Wine: Victories flow in the valley

By Yvonne Lorkin

It's not every day that a wine from a practically unknown Kiwi wine region wins a prestigious international trophy. So you can imagine the joy and jubilation in the Waitaki Valley last week when a second international victory was announced.

First Forrest Estate won the trophy for Best New Zealand Pinot Noir at the London International Wine Challenge with its 2009 John Forrest Collection Waitaki Pinot Noir, and then, just a day later, a second Waitaki wine, the Ostler Caroline's Pinot Noir 2010 was awarded the trophy for Top Pinot Noir at the Shanghai International Wine Challenge.

I had thought of the Waitaki as being my special little secret, but now I suspect it'll be on the radar for many a wine fan.

The valley is sliced through by the Waitaki River, which sits right on the border of South Canterbury and North Otago, inland from Oamaru.

The landscape may be gobsmackingly gorgeous, but make no mistake - it's hard country with an extreme growing climate. Two major international trophies for Waitaki pinot noirs in as many days is an extraordinary endorsement for those who've plunged in and shown what's possible on what many growers view as the "climatic edge".

Doctors John and Brigid Forrest saw the region as having huge potential for grapes and invested in it over a decade ago. Another Waitaki pioneer, Jim Jerram of Ostler Vineyards, also undertook extensive research and decided the area was worth the risk and planted his tiny vineyard on limestone slopes above the river in 2002.

"What is truly gratifying is that our Caroline Pinot was seen to stand out against global competition including examples from the ideological home of the grape - Burgundy in France," says Jerram, who sees his Shanghai win as particularly significant as the New Zealand industry eyes the emerging Chinese wine market, which is dominated by European brands.

For John Forrest, planting his Waitaki vineyard meant he was well on the way to completing his vision to own grape-growing land in all the great New Zealand wine regions, including Marlborough, Central Otago and Hawke's Bay.

And for the team at Forrest Estate, the honour of being named New Zealand's premier pinot noir at the prestigious International Wine Challenge by judges such as Oz Clark, Tim Atkin MW, Charles Metcalfe and a host of the world's top wine palates, is testament to the Forrest's unwavering commitment to producing superior wines from the region. But you'll have to work quickly to get yourself a bottle of this special wine because only 200 cases were produced.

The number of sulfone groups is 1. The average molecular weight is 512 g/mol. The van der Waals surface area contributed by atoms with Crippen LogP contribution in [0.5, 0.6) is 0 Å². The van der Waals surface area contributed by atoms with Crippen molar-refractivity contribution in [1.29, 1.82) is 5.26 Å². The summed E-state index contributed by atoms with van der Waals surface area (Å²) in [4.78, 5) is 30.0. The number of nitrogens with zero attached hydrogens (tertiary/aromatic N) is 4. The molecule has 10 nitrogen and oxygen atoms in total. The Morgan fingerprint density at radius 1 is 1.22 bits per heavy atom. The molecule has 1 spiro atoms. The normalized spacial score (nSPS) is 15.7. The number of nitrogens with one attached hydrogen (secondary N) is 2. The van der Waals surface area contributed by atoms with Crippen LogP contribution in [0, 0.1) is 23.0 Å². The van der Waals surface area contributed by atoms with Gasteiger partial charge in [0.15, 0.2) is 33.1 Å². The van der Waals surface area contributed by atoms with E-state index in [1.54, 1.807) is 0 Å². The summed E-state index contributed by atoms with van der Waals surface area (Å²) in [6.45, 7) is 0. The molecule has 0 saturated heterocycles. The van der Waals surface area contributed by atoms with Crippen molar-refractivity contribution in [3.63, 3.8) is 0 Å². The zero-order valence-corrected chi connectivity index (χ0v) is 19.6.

What I love about the wines from this region is that they have tension, concentration and magical minerality.

"To read the judges comments saying our wine was restrained, pure and a joy, makes me very happy," says Forrest.

"The Waitaki has great things to come and I am now even more excited than I was 10 years ago about the potential of the region; just watch out for the limestone expressive chardonnays."


I love the UK's Daily Mail newspaper, not just because it's a must-visit for pictures of how gawky Angelina Jolie looked as a child or the latest Coro Street star being caught falling face-first on the footpath outside some nightclub or another celebrity snapped looking fat; but because it delivers headlines such as "Two glasses of wine a day for middle-aged adults makes your life better".

I'm not quite middle-aged yet, but I certainly agree with what they're implying. When 5.30pm rolls around and I'm trying to cobble together something to feed my family, having a glass of wine sitting there on the kitchen bench to savour and sip from makes the whole task far more enjoyable.

I may have one more during dinner or afterwards - especially if Neighbours at War is on. The Daily Mail's report quoted research from Boston University School of Medicine, which found from a sample of 5400 people aged 50 that the "regular moderate drinkers", that's those who drank no more than 14 standard drinks a week, scored much higher in each section of the "Health Utilities Index" than those who did not.

The sections covered factors such as dexterity, emotion, mobility and understanding. The authors of the report said that it was unclear exactly why continued moderate alcohol consumption seemed to have such a beneficial effect.

Well, I for one, love a mystery.

- Hamilton News

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